Warning that the world cannot afford to fail in addressing the current food crisis, United Nations Secretary-General Ban Ki-moon said today he was pleased by the strong commitment expressed by countries gathered in Rome to help alleviate the plight of the hundreds of millions of hungry people around the globe.
“I believe the Rome Conference has been the success that it needed to be – for us, for the Governments gathered here, and most importantly for the hundreds of millions of hungry people in the world,” Mr. Ban told a press conference on the second day of the High-level Conference on World Food Security.
“There is a clear sense of resolve, shared responsibility, and political commitment among Member States to making the right policy choices, and to investing in agricultural productivity for years to come, especially for smallholder farmers,” he added. “There is an acceptance of the need to provide special support for the most affected countries, and the most vulnerable populations.”
The three-day forum, hosted by the Rome-based UN Food and Agriculture Organization (FAO), has brought together leaders from around the globe, international organizations and financial institutions to tackle the current crisis arising from the recent dramatic escalation of food prices worldwide.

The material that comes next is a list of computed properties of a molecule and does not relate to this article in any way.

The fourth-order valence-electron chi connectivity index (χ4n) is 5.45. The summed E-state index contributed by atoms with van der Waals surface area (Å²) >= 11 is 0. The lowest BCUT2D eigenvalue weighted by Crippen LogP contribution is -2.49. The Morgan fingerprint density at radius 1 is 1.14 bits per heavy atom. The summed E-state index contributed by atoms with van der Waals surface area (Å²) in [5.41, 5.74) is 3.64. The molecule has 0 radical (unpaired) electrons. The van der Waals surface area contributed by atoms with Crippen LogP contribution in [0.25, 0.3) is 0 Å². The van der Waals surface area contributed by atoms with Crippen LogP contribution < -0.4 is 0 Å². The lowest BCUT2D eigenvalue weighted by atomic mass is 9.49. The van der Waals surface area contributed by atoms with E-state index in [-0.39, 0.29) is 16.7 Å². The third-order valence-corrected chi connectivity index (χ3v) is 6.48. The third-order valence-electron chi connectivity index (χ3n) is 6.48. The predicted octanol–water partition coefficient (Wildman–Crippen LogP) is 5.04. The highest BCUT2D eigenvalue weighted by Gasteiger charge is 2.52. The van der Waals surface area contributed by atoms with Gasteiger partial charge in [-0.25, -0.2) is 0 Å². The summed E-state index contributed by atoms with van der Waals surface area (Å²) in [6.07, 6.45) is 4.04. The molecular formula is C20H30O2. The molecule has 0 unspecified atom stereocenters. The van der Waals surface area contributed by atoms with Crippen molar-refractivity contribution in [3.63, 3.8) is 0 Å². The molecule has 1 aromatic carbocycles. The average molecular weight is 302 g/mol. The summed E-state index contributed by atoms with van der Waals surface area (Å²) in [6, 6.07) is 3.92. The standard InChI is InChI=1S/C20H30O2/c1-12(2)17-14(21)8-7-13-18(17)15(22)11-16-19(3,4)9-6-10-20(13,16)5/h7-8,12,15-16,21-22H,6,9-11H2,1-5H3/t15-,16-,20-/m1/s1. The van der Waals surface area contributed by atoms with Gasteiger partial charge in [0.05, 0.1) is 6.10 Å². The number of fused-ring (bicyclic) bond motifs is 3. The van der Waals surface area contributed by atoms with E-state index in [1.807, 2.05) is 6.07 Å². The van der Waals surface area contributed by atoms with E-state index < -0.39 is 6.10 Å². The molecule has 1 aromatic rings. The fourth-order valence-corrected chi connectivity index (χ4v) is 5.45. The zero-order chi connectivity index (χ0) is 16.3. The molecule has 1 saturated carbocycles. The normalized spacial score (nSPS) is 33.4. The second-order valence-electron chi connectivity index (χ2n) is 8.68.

Mr. Ban noted that, just before the press conference, he had received a petition signed by well over 300,000 individuals all over the world, asking leaders for rapid action and fundamental reform to end the food crisis.
He urged world leaders to move ahead, collectively, with a sense of urgency and purpose to fight hunger and promote world food security, and to create a global partnership around a clear plan of action. “We simply cannot afford to fail,” the Secretary-General said.
He added that substantial new resources will be needed – perhaps as much as $15 to $20 billion a year to deal with the impact of the crisis. “We are duty bound to act, to act now, and to act as one,” he emphasized.
As for the causes of the crisis, the Secretary-General said that “one of the reasons may be some mismanagement of the national governments,” but also cited changes in consumption patterns, increasing demand for food, fuel price hikes and climate change-related issues.
He added that there has been much discussion on the impact of bio-fuel production on the rise in food prices, but said more research and analysis was needed on the issue. “I think we do not have any clear evidence, any definitive trade off between agricultural productivity and these bio-fuels.”
Last night Mr. Ban and Italian Prime Minister Silvio Berlusconi co-hosted a high-level working dinner to discuss some of the most pressing policy issues related to the crisis – agricultural productivity, bio-fuels and trade restrictions.
A communiqué issued following the meeting noted that all the participants had agreed on the most important issues, namely “the need to focus on the poorest and the insufficiency of food production.”